Mental Health in Schools – what needs to happen to make change?

By: Phoebe Lefebvre

So many people, especially teens, struggle with their mental health and don’t know how to get help.  One in six youth have a diagnosed mental health condition, like depression or anxiety, but only half of those youth receive mental health services. I interviewed Laura Aranda, Oakland School for the Arts’ case manager and Special Education specialist on what can be done to help. 

This is Laura’s fourth year at OSA, and twelfth year as a teacher. After spending her whole childhood feeling depressed, and feeling like a disappointment to her teachers, Laura decided she wanted to create change. She knew that it wasn’t okay for kids to grow up feeling the way she felt, and is devoted to making sure her students know they have good things about them, and that they feel uplifted. 

This interview has been edited for clarity and length.

Phoebe Lefebvre: What about working with students has changed how you view mental health?

Laura Aranda: I wouldn’t say it’s changed anything that I view about it, but it’s illuminated to me just how significant it still is. I grew up in the 70s and 80s, and I don’t feel that we’ve really come a long way since then as far as the support that we could provide, and understanding what kids actually do need. 

I don’t feel like we’ve made a lot of headway. Have we gotten a lot more mental health counselors? Sure. Is there more mental health awareness? Sure. Has it made an impact? I don’t think so. I don’t think awareness made the change that people thought it would make. 

PL: What do you think needs to happen to make that change? 

LA: Money would have to be committed to these programs. We don’t need more people coming in to do traditional talk therapy. Support needs to be embedded in a curriculum. Lifting students up needs to be a part of the curriculum. We can’t keep saying it’s going to be solely the mental health counselors’ job to take care of this need. 

If every adult who works in a school puts the student’s mental health, actual needs, confidence and seeing them as humans first, that is how we will start to create change. Because it’s about treating the student as a whole, and not saying, “you’re just a number in my class now, and then you’re going to move on.” It’s seeing children as children as a whole, wanting to be there and putting them first. 

PL: What advice would you offer to students who are struggling with their mental health?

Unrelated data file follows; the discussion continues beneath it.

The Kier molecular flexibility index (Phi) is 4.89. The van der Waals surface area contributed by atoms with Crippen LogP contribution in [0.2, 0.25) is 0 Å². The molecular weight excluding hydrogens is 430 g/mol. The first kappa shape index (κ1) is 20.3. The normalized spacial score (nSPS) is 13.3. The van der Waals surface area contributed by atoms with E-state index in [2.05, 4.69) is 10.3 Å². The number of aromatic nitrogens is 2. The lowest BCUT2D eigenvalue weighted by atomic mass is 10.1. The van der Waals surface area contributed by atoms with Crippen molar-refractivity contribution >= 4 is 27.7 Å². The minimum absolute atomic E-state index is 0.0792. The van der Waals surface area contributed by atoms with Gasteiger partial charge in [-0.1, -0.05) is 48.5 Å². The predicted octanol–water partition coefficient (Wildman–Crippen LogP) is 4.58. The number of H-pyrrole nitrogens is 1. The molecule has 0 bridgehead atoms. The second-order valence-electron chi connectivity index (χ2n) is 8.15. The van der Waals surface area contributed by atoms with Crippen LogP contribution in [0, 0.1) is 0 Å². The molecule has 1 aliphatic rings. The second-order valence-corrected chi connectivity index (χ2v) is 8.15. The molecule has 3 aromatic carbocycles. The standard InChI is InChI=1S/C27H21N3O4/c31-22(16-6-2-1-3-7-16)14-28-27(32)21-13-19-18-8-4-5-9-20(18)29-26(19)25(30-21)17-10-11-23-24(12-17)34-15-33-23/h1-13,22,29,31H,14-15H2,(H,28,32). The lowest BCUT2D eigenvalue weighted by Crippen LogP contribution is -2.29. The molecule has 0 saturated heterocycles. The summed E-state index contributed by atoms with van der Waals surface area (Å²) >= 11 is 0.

LA: Whatever they need at that time. Sometimes they just need to come in and vent. Focusing on their specific needs, that’s one of the things that’s not being done. Thinking like, “Oh, well, these are the certain things that you say in certain situations.” That’s not real. Just talking and saying these scripted things isn’t listening to what the kid is actually going through, and what they’re actually asking for. 

First and foremost, is always to validate what they’re going through. It’s real, your feelings are real. Don’t just tell kids to go take a walk, do some yoga, or go out in the sunshine and do whatever. So many people will just tell you to snap out of it, and that’s not okay. It’s always individual.

PL: What is the biggest challenge that you’ve faced when helping students? 

LA: Really it’s that I’m only one person. I’ve always wished that I could clone myself in triplicate, but the kid is never a challenge. It’s all the underfunded systems surrounding mental health that are the challenge. We need more funding, we need more space, more time, more support, you know. Nobody really knows what we [case managers, special education specialists] do, nobody really knows what my job is and that lack of understanding creates a lack of support. But the challenge is never the child, the things outside of us are the greatest challenges. 

PL: If someone is really struggling with their mental health, what has the greatest impact on helping them move forward? 

LA: Well, one thing is– I’m always very honest with them, that I also have bipolar disorder, and I’ve had the same struggles. I’m very honest with that, and the kids do like me and respect me because of it. They see that I’m somebody who still struggles, but that I can do so much stuff, and that I have a job I love. But most importantly, they see that my life isn’t over, and they see that if I have this struggle, it doesn’t mean I’ll never get to be anything.  

And it’s also about uplifting, and being like, “Hey, I know you aren’t the best at this, but I saw that you did this thing, and that is really amazing. That is where your genius is.” Impact is created by acknowledging and recognizing even the tiniest little things and changes that can lead to growth in the right direction. It’s helping to remind them that they aren’t bad, they’re great.